from areas of higher concentration to areas of lower concentration).
b. The net movement of like molecules down a concentration gradient is called
diffusion; each substance diffuses independently as illustrated by dye molecules in
A Closer Look at Cell Membranes 42
C. The Rate of Diffusion
1. Several factors influence the rate and direction of diffusion:
a. Size. Smaller molecules diffuse faster than larger ones. (smaller = faster)
b. Temperature. More heat energy makes molecules move faster. (higher = faster)
c. Steepness of the concentration gradient. Rates are high with steep gradients.
d. Charge. A difference in electric charge between adjoining regions.
e. Pressure. A difference in exerted force per unit area in two adjoining areas.
2. When gradients no longer exist, there is no net movement (dynamic equilibrium).
D. How Substances Cross Membranes
1. All cell membranes are structured to show selective permeability.
2. Lipids and nonpolar molecules pass easily through the cell membrane.
3. Glucose and other large polar molecules cannot pass through the bilayer directly
but must rely on passage through the interior of transport proteins.
4. In passive transport, material passes through the interior of transport proteins
an energy boost; this is also known as "facilitated" diffusion.
5. In active transport, proteins become activated to move a solute against its
6. Substances move in bulk across the cell membrane by exocytosis and
5.4 Passive and Active Transport
A. When water-soluble molecules bind to transport proteins, they trigger changes in
shape that “ease” the solute through the protein and hence through the membrane.
B. Passive Transport
1. A concentration gradient and/or electric gradient drive diffusion of a substance
cell membrane through a transport protein—a passive process expending no
2. Passive transport will continue until solute concentrations are equal on both
sides of the membrane or other factors intervene.
3. The net direction of solute’s movement depends on how many of its molecules
are randomly colliding with the transporters.
C. Active Transport
1. To move ions and large molecules across a membrane against a concentration
gradient, special proteins are induced to change shape (in a series), but only with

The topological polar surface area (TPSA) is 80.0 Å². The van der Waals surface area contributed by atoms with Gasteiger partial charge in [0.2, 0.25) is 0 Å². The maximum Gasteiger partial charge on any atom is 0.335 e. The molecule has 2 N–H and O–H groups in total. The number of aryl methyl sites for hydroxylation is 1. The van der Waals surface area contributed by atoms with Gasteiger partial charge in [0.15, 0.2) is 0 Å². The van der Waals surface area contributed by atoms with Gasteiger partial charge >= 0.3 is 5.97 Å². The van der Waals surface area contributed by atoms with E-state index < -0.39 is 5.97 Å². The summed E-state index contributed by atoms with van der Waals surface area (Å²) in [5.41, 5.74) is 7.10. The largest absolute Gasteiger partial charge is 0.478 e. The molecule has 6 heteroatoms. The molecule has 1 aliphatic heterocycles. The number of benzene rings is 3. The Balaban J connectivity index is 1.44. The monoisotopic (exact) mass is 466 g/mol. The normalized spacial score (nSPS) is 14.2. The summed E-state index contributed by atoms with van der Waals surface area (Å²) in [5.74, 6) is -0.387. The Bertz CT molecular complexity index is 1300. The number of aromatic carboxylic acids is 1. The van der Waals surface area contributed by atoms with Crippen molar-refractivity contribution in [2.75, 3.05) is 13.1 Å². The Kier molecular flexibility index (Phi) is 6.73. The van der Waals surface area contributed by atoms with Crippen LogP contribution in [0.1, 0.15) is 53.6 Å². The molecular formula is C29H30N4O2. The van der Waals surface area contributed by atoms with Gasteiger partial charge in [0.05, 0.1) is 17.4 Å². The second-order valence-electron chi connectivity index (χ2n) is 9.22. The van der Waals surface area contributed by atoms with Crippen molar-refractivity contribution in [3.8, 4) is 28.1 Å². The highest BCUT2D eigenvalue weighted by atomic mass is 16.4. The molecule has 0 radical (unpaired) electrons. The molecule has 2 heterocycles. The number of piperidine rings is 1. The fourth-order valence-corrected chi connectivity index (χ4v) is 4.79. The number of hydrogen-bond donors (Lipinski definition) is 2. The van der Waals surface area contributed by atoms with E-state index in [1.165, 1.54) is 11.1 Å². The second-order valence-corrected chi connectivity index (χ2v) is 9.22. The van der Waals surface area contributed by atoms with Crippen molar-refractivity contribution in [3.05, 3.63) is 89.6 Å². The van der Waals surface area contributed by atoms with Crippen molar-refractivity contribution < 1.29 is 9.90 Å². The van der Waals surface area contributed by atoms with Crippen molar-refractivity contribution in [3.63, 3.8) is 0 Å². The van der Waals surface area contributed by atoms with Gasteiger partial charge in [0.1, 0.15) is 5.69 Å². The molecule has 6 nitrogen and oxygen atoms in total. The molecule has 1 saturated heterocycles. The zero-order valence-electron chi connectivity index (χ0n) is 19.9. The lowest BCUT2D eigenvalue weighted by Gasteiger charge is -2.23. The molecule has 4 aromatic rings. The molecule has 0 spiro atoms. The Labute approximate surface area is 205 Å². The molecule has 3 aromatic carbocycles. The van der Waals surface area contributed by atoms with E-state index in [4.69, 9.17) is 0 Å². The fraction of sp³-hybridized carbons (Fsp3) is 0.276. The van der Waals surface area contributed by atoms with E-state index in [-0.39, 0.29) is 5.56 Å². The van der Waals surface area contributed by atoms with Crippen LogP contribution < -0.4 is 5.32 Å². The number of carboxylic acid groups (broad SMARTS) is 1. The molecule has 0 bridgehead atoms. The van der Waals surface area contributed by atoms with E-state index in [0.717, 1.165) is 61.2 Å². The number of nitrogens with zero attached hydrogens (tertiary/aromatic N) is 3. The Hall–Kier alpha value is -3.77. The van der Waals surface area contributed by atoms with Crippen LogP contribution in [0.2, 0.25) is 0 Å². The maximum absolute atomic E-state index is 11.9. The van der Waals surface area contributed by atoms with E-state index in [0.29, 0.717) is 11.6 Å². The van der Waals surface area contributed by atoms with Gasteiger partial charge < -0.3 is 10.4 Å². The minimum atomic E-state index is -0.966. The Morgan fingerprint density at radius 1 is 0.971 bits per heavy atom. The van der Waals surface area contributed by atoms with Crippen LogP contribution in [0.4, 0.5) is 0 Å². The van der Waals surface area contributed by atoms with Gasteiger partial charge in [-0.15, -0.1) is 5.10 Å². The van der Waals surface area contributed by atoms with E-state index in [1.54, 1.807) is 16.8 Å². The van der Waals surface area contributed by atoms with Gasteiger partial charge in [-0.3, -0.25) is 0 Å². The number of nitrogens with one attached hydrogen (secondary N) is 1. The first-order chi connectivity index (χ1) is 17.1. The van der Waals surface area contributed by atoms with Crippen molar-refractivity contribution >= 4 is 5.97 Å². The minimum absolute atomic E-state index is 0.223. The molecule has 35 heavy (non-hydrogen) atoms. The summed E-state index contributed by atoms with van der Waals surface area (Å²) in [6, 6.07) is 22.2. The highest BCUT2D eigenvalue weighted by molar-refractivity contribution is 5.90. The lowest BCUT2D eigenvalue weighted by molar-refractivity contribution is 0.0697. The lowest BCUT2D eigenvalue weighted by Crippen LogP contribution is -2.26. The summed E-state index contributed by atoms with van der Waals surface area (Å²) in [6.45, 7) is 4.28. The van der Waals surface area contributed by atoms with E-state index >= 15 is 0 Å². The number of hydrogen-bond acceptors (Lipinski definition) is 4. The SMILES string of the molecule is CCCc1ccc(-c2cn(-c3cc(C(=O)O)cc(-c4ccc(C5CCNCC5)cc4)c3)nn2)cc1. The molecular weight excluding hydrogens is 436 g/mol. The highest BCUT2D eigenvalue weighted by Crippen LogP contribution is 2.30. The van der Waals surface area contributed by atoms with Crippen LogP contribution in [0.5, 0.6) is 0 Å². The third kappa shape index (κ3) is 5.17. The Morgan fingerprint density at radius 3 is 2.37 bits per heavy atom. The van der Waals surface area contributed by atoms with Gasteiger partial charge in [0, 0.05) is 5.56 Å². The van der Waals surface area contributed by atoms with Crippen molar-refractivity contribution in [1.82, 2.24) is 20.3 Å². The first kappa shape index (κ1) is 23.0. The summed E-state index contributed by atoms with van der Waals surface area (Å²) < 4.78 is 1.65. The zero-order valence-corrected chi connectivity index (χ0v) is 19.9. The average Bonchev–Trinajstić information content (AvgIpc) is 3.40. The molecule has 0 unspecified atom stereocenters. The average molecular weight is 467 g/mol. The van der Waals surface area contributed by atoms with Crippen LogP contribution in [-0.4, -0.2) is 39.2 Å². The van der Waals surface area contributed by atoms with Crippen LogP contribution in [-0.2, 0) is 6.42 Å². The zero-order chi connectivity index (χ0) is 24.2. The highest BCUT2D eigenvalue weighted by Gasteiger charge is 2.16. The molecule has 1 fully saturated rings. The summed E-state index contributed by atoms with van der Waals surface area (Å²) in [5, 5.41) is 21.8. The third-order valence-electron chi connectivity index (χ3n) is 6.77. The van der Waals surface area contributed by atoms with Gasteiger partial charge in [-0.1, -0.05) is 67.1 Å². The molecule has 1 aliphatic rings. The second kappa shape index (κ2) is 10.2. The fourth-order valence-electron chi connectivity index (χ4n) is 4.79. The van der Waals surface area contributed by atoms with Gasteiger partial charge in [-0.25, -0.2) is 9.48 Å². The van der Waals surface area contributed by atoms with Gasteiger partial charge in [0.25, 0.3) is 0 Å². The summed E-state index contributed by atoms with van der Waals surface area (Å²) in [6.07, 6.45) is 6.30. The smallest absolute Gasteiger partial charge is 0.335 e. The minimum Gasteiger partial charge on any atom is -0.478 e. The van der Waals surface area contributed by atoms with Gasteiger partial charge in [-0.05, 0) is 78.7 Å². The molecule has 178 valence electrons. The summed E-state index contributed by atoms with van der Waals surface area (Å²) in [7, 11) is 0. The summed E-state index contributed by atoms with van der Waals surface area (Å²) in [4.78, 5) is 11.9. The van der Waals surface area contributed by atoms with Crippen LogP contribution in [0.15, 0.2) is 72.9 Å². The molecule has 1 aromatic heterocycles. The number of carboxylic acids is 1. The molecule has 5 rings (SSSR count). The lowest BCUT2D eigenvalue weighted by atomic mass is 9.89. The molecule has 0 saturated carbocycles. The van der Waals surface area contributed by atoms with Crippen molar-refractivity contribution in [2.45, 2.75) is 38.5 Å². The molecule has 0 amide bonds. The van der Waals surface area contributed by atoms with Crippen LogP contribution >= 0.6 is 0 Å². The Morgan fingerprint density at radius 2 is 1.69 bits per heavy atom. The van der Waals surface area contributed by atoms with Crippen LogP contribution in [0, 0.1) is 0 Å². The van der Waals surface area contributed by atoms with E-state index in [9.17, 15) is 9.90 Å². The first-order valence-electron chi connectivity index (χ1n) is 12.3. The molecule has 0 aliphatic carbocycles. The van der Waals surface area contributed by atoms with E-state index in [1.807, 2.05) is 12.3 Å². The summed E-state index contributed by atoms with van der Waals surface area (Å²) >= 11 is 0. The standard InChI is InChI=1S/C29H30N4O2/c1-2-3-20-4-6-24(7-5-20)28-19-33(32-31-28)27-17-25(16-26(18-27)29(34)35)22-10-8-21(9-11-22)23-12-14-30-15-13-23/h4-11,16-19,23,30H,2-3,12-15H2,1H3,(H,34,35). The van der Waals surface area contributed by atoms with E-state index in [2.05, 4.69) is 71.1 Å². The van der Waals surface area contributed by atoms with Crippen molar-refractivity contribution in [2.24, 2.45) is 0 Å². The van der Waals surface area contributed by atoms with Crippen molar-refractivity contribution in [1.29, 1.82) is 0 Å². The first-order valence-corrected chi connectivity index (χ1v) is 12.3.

an energy boost from ATP.
2. An example of active transport is the sodium-potassium pump of the neuron
membrane and the calcium pump of most cells.
a. The sodium-potassium pump is a cotransports that movement two
substances at the
b. ATP energy is used to move sodium ions against the concentration gradient
inside of the cell. At the same time potassium ions are moved against the
concentration gradient to the outside of the cell.
5.5 Membrane Trafficking
A. Endocytosis and Exocytosis
1. In exocytosis, a cytoplasmic vesicle moves substances from cytoplasm to plasma
membrane where the membranes of the vesicle and cell fuse.
A Closer Look at Cell Membranes 43
2. Endocytosis encloses particles in small portions of plasma membrane to form
vesicles that then move into the cytoplasm.
a. Phagocytosis, is an active form of endocytosis by which a cell engulfs
microorganisms, particles, or other debris; this is seen in protistans and
white blood cells.
b. In receptor-mediated endocytosis, specific molecules are brought into the cell
by specialized regions of the plasma membranes, which form coated pits that
sink into the cytoplasm.
c. In bulk-phase endocytosis, a vesicle forms around a small volume of
extracellular fluid without regard to what substances might be dissolved in
B. Membrane Cycling
1. Even as exocytosis and endocytosis disrupt the plasma membrane, the rates are
such that the plasma membrane is continually replaced.
2. For example, in neurotransmitter release, an episode of exocytosis was
immediately followed by counterbalancing endocytosis.
5.6 Which Way Will Water Move?
1. Osmosis is the passive movement (diffusion) of water across a differentially
permeable membrane in response to solute concentration gradients, pressure
gradients, or both.
2. For example, if a bag containing a sugar solution is placed in pure water, the
water will diffuse inward (higher to lower).
B. Tonicity denotes the relative concentration of solutes in two fluids—extracellular
fluid and cytoplasmic fluid, for example.
1. Three conditions are possible:
a. A hypotonic fluid has a lower concentration of solutes than the fluid in the
cell; cells immersed in it may swell.
b. A hypertonic fluid has a greater concentration of solutes than the fluid in the
cell; cells in it may shrivel.
c. An isotonic fluid has the same concentration of solutes as the fluid in the cell;
immersion in it causes no net movement of water.
2. Most free-living cells counteract shift in tonicity by selectively transporting solutes
across the cell membrane.
C. Effects of Fluid Pressure
1. Cells either are dependent on relatively constant (isotonic) environments or are
adapted to hypotonic and hypertonic ones.
a. Hydrostatic pressure is a force directed against a membrane by a fluid; the
solute concentration, the greater will be the hydrostatic pressure it exerts. In
hydrostatic pressure is called turgor.
b. This force is countered by osmotic pressure, which prevents any further
the volume of the solution.
c. When plants lose water there is shrinkage of the cytoplasm, called
A Closer Look at Cell Membranes 44